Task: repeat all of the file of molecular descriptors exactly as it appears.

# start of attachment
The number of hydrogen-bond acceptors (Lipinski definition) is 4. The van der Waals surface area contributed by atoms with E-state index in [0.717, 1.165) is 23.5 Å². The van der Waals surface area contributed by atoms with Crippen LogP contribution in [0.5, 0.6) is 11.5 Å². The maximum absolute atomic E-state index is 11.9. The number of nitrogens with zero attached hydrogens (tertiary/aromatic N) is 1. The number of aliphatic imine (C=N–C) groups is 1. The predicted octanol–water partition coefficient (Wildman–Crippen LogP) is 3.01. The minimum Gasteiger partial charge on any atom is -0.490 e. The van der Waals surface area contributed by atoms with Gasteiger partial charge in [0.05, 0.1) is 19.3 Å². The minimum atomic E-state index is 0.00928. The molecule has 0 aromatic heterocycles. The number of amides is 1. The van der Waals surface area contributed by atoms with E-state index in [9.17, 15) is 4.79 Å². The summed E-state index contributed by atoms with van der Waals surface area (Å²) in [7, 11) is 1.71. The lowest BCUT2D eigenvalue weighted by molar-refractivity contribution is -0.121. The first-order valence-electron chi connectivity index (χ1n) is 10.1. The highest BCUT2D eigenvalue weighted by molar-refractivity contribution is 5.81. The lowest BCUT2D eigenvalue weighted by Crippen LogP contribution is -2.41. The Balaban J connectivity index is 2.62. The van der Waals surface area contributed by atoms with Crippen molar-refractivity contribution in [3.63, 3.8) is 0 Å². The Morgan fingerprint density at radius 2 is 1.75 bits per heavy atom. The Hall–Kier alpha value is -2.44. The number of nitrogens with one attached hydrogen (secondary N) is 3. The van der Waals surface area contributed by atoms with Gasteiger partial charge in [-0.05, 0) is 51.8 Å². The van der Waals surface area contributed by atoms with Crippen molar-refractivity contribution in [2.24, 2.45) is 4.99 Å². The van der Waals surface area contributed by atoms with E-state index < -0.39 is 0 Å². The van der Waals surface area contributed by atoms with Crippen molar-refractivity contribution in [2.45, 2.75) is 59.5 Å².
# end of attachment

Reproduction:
The number of hydrogen-bond acceptors (Lipinski definition) is 4. The van der Waals surface area contributed by atoms with E-state index in [0.717, 1.165) is 23.5 Å². The van der Waals surface area contributed by atoms with Crippen LogP contribution in [0.5, 0.6) is 11.5 Å². The maximum absolute atomic E-state index is 11.9. The number of nitrogens with zero attached hydrogens (tertiary/aromatic N) is 1. The number of aliphatic imine (C=N–C) groups is 1. The predicted octanol–water partition coefficient (Wildman–Crippen LogP) is 3.01. The minimum Gasteiger partial charge on any atom is -0.490 e. The van der Waals surface area contributed by atoms with Gasteiger partial charge in [0.05, 0.1) is 19.3 Å². The minimum atomic E-state index is 0.00928. The molecule has 0 aromatic heterocycles. The number of amides is 1. The van der Waals surface area contributed by atoms with E-state index in [9.17, 15) is 4.79 Å². The summed E-state index contributed by atoms with van der Waals surface area (Å²) in [7, 11) is 1.71. The lowest BCUT2D eigenvalue weighted by molar-refractivity contribution is -0.121. The first-order valence-electron chi connectivity index (χ1n) is 10.1. The highest BCUT2D eigenvalue weighted by molar-refractivity contribution is 5.81. The lowest BCUT2D eigenvalue weighted by Crippen LogP contribution is -2.41. The Balaban J connectivity index is 2.62. The van der Waals surface area contributed by atoms with Crippen molar-refractivity contribution in [3.63, 3.8) is 0 Å². The Morgan fingerprint density at radius 2 is 1.75 bits per heavy atom. The Hall–Kier alpha value is -2.44. The number of nitrogens with one attached hydrogen (secondary N) is 3. The van der Waals surface area contributed by atoms with Gasteiger partial charge in [-0.05, 0) is 51.8 Å². The van der Waals surface area contributed by atoms with Crippen molar-refractivity contribution in [2.24, 2.45) is 4.99 Å². The van der Waals surface area contributed by atoms with E-state index < -0.39 is 0 Å². The van der Waals surface area contributed by atoms with Crippen molar-refractivity contribution in [2.45, 2.75) is 59.5 Å².